In his book, Dementia Reconsidered: The Person Comes First (1997), Professor Thomas Kitwood defines personhood as, “A standing or status that is bestowed upon one human being by others, in the context of relationship and social being. It implies recognition, respect, and trust.[i]”
More than 23 years later, Kitwood’s definition continues to shape person-centred care, and has formed the basis for the Personhood Kit Project, being developed by New Brunswick long-term care facility Loch Lomond Villa, with support from the Centre for Aging and Brain Health Innovation’s (CABHI) Spark Program.
Person-centred care recognizes the inherent value and dignity in human life. Kitwood was the first to expand the term to dementia care,[ii] highlighting that every life, regardless of cognitive and physical ability, should be guarded as sacred and unique.[iii]
When practiced, person-centred care can help caregivers provide effective, personalized support to their clients, instead of the traditional one-size-fits-all medical approach.
As dementia progresses, verbal communication and memory recall decreases – reducing a person’s ability to assert their needs, interests, and values. The Personhood Kit Project, launched in 2017, acts as a portal into the lives of those living with dementia, helping them to tell the world who they are and what aspects of their lived experiences make them unique.
Thinking inside the Box
The kit is comprised of four key components: family, hobbies, attributes, and occupation. Items in the kit can include things like an instrument the resident enjoys playing, or memorabilia from their careers. Together, the items tell a story of the resident’s values, interests, and identity. Staff can use the kit to get to know residents better or engage them in meaningful face-to-face interaction. As a result, care can shift from a task-oriented to relationship-based approach, says Shelley Shillington, Director of Operations at Loch Lomond Villa and the Personhood Kit Project lead.
“Human beings are made for relationships,” says Shillington. “To build a relationship with a person living with dementia, you have to understand their story.”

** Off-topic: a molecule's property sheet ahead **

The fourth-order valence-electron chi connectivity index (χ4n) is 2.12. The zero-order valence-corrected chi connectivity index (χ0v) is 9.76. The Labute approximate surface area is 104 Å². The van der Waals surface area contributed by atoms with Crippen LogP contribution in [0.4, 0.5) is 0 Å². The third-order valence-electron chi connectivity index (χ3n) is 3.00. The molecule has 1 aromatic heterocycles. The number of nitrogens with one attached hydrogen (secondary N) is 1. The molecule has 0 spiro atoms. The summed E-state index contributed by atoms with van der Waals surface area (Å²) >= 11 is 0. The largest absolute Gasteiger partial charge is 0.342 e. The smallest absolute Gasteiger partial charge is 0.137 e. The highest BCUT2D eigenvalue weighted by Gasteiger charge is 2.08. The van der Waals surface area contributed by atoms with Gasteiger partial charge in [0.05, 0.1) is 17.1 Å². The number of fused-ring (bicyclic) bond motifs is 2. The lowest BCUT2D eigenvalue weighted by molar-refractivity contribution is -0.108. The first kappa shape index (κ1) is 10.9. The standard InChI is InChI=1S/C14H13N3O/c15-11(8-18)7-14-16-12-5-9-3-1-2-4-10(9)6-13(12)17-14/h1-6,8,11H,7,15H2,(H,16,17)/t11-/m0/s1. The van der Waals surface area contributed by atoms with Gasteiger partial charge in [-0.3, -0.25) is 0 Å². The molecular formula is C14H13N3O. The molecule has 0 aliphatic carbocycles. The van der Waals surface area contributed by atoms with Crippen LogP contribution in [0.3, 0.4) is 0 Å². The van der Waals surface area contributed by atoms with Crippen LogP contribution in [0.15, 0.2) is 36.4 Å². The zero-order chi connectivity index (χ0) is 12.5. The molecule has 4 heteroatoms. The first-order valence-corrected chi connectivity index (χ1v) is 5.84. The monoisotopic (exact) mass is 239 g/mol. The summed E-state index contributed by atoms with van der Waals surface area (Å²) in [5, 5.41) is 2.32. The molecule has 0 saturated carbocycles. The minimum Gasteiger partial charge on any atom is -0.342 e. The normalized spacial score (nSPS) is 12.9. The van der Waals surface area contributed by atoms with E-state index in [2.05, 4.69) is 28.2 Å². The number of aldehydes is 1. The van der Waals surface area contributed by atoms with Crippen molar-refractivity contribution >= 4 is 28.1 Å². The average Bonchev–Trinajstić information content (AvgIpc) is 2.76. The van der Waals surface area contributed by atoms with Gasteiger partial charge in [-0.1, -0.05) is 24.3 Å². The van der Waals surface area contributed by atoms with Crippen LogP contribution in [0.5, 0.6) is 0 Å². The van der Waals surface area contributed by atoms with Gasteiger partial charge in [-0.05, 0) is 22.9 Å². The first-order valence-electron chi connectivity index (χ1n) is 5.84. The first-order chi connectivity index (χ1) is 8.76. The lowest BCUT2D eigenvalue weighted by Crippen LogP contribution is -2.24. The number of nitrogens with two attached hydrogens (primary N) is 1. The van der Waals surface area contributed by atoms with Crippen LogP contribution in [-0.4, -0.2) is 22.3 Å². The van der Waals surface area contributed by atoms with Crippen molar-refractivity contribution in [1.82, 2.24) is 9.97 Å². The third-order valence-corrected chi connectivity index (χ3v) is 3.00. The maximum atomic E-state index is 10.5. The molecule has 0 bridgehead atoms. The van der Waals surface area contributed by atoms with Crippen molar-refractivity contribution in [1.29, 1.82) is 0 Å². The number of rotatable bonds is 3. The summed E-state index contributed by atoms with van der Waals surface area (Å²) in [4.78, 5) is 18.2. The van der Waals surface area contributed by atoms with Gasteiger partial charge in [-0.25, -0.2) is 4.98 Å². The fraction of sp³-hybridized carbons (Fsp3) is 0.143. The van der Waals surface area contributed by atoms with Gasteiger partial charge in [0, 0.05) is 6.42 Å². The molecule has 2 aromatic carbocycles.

After launching the project, Shillington noticed the kits were improving the residents’ overall moods and levels of engagement – an indication of heightened well-being.
“There was one lady who was a great horticulturist,” says Shillington. “We would have pots and she would make her arrangements with plastic flowers. She would focus on the task and actually complete it, whereas before she wouldn’t really engage in activity time.”
Family members can add information and materials to the kits, which creates an opportunity for them to support their loved ones’ care, even when they are not physically present.
Seeing Beyond Dementia
The Personhood Kits have the potential to reshape how caregivers respond to challenging behaviours associated with dementia, such as agitation or resistance.
“People’s stories are so important to who they are,” says Jillian Higgins, Recreation Therapist at Loch Lomond Villa. “When a resident is having difficulty receiving care, you can look at their bio and say, well maybe they’re having a hard time because of something they told us here. It gives you a different perspective on the behaviour they’re showing you.”
“It changes your whole approach,” Shillington adds. “Instead of seeing a person with dementia, you see Cyril who loves music and enjoys organizing things.”
Shillington and her research team began the project with a goal of engaging 25 residents from their Cedar House, a portion of the Loch Lomond facility that specializes in dementia care. Now she seeks to engage any resident that would gain from participating in the program.
“We’ve built a procedure to keep this program going and can make the content specific to more residents who would potentially benefit from the Personhood Kit.”
With a focus on advancing quality, person-centred dementia care, Shillington and her team are poised to make a difference in the lives of older adults for years to come.